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Fans don’t have to be illogical when discussing the Steelers prospects in 2023

“Absolutely, Bryan. I think these 2019 Steelers have a new spirit. They’re closer. They’ve bonded over the controversial offseason, and this closeness will manifest itself on the field.”

I don’t know if that was ever an exact quote from yours truly back when I was doing a weekly podcast four years ago, but I remember saying a lot of things like that when it came to talking or writing about the 2019 Steelers and the loss of receiver Antonio Brown, who infamously disgruntled his way out of Pittsburgh following an ugly collapse to close out the 2018 regular season.

“Donte Moncrief doesn’t need to give the Steelers a 100-plus catch season, Bryan. He needs to give them two-thirds of that production. He’s a veteran, and according to reports out of training camp, he is developing excellent chemistry with quarterback Ben Roethlisberger.”

Moncrief was a veteran receiver whom the Steelers had signed in free agency in the 2019 offseason; he came to Pittsburgh with 200 career receptions in five seasons with both Indianapolis and Jacksonville. Moncrief would be joining a new Steelers receiving corps that included JuJu Smith-Schuster, the 2018 team MVP who was quickly becoming the most popular player among the fans; James Washington, a second-round pick from the year before who was looking to rebound from a disappointing rookie campaign; Diontae Johnson, a rookie third-round pick and a bit of a poor man’s AB; Johnny Holton; and Ryan Switzer, who many hoped could fit the slot receiver mold of a Wes Welker/Julian Edelman.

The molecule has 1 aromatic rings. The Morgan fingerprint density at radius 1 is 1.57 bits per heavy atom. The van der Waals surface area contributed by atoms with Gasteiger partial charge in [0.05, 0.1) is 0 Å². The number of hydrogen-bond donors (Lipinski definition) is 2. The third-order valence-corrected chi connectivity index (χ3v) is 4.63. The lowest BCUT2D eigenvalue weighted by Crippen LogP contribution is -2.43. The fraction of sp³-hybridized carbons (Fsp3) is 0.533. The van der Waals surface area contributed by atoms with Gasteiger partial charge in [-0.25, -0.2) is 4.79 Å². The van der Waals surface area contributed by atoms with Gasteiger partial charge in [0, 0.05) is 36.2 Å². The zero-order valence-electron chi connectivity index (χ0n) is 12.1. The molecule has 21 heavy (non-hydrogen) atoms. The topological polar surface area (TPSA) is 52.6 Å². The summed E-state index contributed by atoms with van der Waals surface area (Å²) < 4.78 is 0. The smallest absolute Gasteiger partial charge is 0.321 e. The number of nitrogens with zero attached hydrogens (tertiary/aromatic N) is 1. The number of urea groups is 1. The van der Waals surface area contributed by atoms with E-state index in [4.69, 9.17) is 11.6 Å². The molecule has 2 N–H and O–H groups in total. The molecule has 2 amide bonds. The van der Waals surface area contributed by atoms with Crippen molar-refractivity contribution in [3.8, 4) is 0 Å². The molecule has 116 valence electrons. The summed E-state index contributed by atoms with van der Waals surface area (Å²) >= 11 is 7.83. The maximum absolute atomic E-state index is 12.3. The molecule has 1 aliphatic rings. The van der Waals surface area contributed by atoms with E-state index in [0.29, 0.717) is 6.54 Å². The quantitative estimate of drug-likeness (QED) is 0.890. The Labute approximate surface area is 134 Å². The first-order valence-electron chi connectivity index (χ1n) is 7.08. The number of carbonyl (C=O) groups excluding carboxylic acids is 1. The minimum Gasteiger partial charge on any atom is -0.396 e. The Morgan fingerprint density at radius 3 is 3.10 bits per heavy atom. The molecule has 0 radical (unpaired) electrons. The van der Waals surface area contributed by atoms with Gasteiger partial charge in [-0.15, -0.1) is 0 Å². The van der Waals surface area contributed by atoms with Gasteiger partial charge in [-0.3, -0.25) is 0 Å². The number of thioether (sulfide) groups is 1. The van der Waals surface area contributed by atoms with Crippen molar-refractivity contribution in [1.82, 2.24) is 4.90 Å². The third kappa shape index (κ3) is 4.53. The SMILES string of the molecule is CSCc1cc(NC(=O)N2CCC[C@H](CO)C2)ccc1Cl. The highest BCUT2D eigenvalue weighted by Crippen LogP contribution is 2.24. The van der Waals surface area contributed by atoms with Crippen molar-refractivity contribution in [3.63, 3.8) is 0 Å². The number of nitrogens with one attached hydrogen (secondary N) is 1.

Those six players, though not nearly as talented as Brown individually, were collectively going to pull their weight and usher in a new receiving era in Pittsburgh.

That never quite happened.

Moncrief, for example, tallied a broken finger and four receptions before being released.

The inability to replace Brown’s production may have had something to do with Roethlisberger suffering a serious elbow injury in Week 2 and being lost for the rest of the season.

But who are we kidding? It also had something to do with Brown, despite his palpable toxicity and selfishness, not being around to lift the Steelers up all by himself–a feat he had managed to perform countless times during his nine seasons in Pittsburgh.

I think the departure of Brown in 2019, along with the exodus of All-Pro running back Le’Veon Bell who signed with the Jets after holding out all of 2018, are great starting points when discussing what it was like being a Steelers fan the last few seasons.

Fans had to sort of talk themselves into thinking the team could still be good despite not being able to truly replace the talents of both Brown and Bell–two perennial superstars whom Mark Madden often called “The Toxic Twins.”

Steelers faithful had to find illogical reasons to believe that Roethlisberger, 38 and coming off a major elbow injury and subsequent surgery, could regain his prime form and compete on the same level as Patrick Mahomes, Lamar Jackson and Aaron Rodgers in 2020.